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Daily View: Why did Murdoch close News of the World?

Clare Spencer | 10:15 UK time, Friday, 8 July 2011

Commentators speculate about Rupert Murdoch's reasons for closing News of the World and look at how this could change the UK's media landscape.

Bob Garfield says in the Guardian closing the paper makes sense:

"By lopping News of the World from the News Corp corpus, Murdoch is taking control of the story, dictating the climax weeks or months before officialdom would act, during which time he would have to endure the News of the World tar-the-star treatment from every media organisation in the world, including some of his own."

Also in the Guardian, Roy Greenslade backs up Bob Garfield:

"The closure of the News of the World is a breathtaking, but entirely proportionate, response to the crisis that was engulfing the paper and Rupert Murdoch's News Corporation.
"He had to do something dramatic because it was clear that his company was so badly tarnished by the almost hourly revelations of wrong-doing by the paper."

The Telegraph's David Hughes thinks that the decision is not only about protecting News International's chief executive Rebekah Brooks:

"Most of all, this move is designed to ensure that News Corporation's bid for BSkyB goes ahead. That is at the heart of Murdoch's strategy, not the fate of Britain's best-selling red top."

William Rees-Mogg says in the Times that News of the World's closure is a decision the public would have made themselves:

"The first rule of newspaper ethics, as with the ethics of political life, is not to lose touch with the moral codes of the audience: common sense, goodwill, help to neighbours, decent conduct in general."

Philip Stephens argues in the Financial Times that mistakes made by the paper have finally caught up with Rupert Murdoch:

"As always, though, News International operated with a ruthlessness and on a scale that left its rivals behind. Within the industry, the News of the World was said to be 'out of control'. Mr Murdoch has bungled his response at every turn. Instead of acting decisively when a dam of new allegations burst last year, he backed a failed strategy of evasion and obfuscation. Now he has run out of time. Ms Brooks is beyond saving. So, probably, is Mr Murdoch's last big media dream. Nemesis is fast catching up with hubris."

Aside from the motives, commentators look at the consequences. Andrew Gilligan worries in the Telegraph that the demise of the News of the World could threaten press freedom:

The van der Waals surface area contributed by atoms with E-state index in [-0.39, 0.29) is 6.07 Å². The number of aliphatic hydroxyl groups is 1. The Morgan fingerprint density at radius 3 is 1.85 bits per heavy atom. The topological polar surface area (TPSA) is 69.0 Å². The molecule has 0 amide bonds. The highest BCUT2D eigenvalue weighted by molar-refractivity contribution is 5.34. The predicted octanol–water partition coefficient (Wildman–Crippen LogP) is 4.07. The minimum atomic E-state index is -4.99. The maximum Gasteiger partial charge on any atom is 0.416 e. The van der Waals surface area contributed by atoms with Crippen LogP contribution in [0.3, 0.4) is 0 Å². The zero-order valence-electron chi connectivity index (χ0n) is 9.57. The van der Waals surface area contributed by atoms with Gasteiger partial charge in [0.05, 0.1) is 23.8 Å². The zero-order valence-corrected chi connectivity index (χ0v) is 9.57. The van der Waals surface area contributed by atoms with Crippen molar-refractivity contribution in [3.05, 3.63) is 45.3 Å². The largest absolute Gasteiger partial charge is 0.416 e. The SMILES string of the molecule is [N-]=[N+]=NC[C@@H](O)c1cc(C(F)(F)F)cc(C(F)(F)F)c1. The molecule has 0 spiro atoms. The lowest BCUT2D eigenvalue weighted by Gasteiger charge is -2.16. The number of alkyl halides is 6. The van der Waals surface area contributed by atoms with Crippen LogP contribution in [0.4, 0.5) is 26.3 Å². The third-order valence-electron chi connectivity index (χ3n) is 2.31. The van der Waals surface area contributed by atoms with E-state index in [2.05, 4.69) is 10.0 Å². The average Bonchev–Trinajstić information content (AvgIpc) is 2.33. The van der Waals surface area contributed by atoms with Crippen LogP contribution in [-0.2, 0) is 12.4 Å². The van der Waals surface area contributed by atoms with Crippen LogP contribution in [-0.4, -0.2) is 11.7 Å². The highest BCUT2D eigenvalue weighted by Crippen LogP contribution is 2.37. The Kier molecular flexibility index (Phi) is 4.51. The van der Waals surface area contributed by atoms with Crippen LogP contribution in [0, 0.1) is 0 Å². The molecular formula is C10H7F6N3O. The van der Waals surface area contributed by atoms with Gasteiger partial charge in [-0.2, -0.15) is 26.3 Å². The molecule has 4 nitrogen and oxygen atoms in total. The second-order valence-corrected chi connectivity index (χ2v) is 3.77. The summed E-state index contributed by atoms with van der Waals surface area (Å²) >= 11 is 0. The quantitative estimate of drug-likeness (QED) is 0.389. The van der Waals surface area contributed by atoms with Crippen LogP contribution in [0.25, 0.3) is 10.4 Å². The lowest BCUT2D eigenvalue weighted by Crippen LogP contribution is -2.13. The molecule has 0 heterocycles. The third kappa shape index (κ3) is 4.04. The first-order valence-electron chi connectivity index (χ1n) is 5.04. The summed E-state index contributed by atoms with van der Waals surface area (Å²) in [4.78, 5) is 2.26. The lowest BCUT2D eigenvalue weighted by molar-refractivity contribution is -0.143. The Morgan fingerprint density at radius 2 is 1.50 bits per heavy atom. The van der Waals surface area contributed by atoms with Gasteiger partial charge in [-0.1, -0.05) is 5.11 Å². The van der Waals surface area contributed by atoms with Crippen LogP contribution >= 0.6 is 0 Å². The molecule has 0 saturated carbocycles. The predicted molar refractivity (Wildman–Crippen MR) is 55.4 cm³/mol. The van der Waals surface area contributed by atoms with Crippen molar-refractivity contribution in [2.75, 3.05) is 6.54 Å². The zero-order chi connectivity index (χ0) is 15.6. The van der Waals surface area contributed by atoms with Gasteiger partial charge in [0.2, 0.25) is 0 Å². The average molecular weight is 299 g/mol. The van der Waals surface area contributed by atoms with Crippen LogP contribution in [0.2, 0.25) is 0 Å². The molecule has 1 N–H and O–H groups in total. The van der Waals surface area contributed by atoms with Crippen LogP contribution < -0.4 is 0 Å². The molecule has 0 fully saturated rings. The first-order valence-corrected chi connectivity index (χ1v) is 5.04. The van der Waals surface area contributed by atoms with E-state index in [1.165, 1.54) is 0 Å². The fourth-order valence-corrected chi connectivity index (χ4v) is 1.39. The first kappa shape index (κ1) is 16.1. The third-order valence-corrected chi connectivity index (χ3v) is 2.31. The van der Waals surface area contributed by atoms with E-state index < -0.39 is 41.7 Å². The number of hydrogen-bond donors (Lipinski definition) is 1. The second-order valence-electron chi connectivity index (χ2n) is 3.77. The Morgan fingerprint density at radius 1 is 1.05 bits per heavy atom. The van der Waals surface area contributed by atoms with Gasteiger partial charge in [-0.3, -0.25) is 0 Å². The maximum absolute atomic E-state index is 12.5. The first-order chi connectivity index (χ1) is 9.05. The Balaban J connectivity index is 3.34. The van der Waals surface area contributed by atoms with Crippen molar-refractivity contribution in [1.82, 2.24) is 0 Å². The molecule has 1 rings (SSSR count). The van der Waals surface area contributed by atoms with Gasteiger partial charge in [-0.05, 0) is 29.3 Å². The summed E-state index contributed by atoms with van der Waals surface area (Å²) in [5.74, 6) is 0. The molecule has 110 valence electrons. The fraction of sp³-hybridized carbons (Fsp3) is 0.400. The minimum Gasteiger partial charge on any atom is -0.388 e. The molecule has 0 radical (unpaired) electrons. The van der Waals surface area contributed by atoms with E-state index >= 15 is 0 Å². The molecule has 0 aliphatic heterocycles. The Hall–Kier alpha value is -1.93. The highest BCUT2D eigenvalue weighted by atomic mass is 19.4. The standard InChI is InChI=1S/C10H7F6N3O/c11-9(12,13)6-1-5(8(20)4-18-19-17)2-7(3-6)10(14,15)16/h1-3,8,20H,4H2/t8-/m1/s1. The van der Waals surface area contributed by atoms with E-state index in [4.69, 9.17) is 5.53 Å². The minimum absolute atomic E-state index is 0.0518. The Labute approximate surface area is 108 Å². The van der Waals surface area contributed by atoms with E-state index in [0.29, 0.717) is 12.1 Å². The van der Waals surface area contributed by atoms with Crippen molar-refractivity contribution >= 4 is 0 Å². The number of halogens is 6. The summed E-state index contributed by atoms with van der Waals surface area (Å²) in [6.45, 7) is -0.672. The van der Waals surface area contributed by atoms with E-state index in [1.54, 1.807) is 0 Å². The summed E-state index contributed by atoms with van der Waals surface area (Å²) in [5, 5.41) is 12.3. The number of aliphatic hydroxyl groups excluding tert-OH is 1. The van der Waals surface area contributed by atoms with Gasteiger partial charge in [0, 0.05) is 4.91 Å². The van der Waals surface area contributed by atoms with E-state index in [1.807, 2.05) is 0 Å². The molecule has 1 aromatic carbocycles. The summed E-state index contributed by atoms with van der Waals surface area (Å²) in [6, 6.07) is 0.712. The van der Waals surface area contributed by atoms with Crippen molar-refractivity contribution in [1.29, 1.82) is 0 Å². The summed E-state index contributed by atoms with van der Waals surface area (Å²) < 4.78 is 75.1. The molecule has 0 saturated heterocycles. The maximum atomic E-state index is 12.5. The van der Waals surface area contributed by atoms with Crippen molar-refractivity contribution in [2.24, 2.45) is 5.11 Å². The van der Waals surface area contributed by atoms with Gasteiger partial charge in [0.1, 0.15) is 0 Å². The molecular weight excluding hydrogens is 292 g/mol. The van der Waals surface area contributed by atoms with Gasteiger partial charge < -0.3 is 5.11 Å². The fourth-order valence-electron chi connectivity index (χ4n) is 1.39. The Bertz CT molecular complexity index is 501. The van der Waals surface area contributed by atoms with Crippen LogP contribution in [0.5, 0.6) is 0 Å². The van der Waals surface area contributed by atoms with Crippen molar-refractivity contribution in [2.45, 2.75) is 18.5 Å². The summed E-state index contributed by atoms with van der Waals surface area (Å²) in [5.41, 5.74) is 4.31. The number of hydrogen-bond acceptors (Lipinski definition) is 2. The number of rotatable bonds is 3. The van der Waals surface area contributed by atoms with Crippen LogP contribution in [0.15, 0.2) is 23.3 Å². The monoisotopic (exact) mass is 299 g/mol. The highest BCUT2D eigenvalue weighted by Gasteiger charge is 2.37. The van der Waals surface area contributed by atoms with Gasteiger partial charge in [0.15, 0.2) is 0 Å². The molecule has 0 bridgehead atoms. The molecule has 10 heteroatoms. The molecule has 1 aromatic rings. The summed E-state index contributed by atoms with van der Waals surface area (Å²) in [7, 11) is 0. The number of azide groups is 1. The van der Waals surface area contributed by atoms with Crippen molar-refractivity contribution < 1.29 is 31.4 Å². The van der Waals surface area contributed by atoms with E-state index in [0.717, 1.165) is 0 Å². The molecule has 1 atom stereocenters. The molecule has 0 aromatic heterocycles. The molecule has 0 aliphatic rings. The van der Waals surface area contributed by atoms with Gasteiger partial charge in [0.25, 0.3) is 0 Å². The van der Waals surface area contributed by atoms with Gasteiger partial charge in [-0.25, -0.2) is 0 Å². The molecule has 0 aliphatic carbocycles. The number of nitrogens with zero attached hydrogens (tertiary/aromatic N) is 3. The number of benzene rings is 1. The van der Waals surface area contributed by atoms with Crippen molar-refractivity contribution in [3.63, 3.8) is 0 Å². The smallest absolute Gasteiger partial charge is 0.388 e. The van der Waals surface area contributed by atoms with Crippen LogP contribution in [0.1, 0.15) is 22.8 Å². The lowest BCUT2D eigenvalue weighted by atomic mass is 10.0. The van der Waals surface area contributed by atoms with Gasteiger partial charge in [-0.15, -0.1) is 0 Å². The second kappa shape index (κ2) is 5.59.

"The paper's demise certainly marks the end of a particular tabloid era and culture. But it may only have succeeded in triggering an earthquake that now threatens the entire British press.
"For be in no doubt: hateful as the behaviour of some journalists has been, we may now face something even worse. For many in power, or previously in power, the News of the World's crimes are a God-given opening to diminish one of the greatest checks on that power: the media."

The Independent's Mary Dejevsky defends Rupert Murdoch:

"It is easy to demonise Rupert Murdoch. Yet without his involvement in the British media, the newspapers he now owns might not exist at all. As someone who worked for The Times, I concede an interest here. His defeat of the print unions changed the economics of the British press and made new ventures, such as The Independent, feasible. With Sky, he transformed the television landscape, giving British viewers a breadth of choice that has only recently come to the rest of Europe.
"With each expansion he made new enemies, with many seeing any Murdoch gain as a threat. It may or may not be coincidence that each twist of the phone-hacking scandal seemed to coincide with a stage in Murdoch's efforts to gain the majority stake in BSkyB. Each revelation has served as a convenient peg to hang an anti-Murdoch agenda on."

Finally, for Robert Zeliger at Foreign Policy the phone hacking was the final straw as he looks back at the paper's "most questionable journalistic moments", number one being the "fake sheik":

"What enterprising investigative reporter hasn't pretended to be an Arab sheikh to trick rich and powerful people into exposing embarrassing secrets or performing illegal activities? What's so wrong about that? News of the World reporter Mazher Mahmood, who was born in Britain to Pakistani immigrant parents, claimed to be responsible for putting over 100 criminals behind bars (though critics have questioned the number)."

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